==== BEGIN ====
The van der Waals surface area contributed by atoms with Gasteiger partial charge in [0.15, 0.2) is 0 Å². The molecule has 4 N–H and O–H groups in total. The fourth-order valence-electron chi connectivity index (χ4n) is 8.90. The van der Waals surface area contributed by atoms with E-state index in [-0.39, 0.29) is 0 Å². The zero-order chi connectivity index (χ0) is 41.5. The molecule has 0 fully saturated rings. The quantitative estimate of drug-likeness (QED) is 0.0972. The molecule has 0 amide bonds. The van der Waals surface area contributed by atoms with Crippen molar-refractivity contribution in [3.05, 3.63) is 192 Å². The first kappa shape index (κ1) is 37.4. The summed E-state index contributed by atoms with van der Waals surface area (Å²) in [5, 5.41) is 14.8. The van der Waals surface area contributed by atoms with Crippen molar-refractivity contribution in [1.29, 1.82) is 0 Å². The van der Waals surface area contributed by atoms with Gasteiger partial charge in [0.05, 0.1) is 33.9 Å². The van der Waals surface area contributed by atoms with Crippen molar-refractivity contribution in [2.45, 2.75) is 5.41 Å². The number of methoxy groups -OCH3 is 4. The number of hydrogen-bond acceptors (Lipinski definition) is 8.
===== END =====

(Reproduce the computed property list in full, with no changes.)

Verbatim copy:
The van der Waals surface area contributed by atoms with Gasteiger partial charge in [0.15, 0.2) is 0 Å². The molecule has 4 N–H and O–H groups in total. The fourth-order valence-electron chi connectivity index (χ4n) is 8.90. The van der Waals surface area contributed by atoms with E-state index in [-0.39, 0.29) is 0 Å². The zero-order chi connectivity index (χ0) is 41.5. The molecule has 0 fully saturated rings. The quantitative estimate of drug-likeness (QED) is 0.0972. The molecule has 0 amide bonds. The van der Waals surface area contributed by atoms with Crippen molar-refractivity contribution in [3.05, 3.63) is 192 Å². The first kappa shape index (κ1) is 37.4. The summed E-state index contributed by atoms with van der Waals surface area (Å²) in [5, 5.41) is 14.8. The van der Waals surface area contributed by atoms with Crippen molar-refractivity contribution in [1.29, 1.82) is 0 Å². The van der Waals surface area contributed by atoms with Gasteiger partial charge in [0.05, 0.1) is 33.9 Å². The van der Waals surface area contributed by atoms with Crippen molar-refractivity contribution in [2.45, 2.75) is 5.41 Å². The number of methoxy groups -OCH3 is 4. The number of hydrogen-bond acceptors (Lipinski definition) is 8.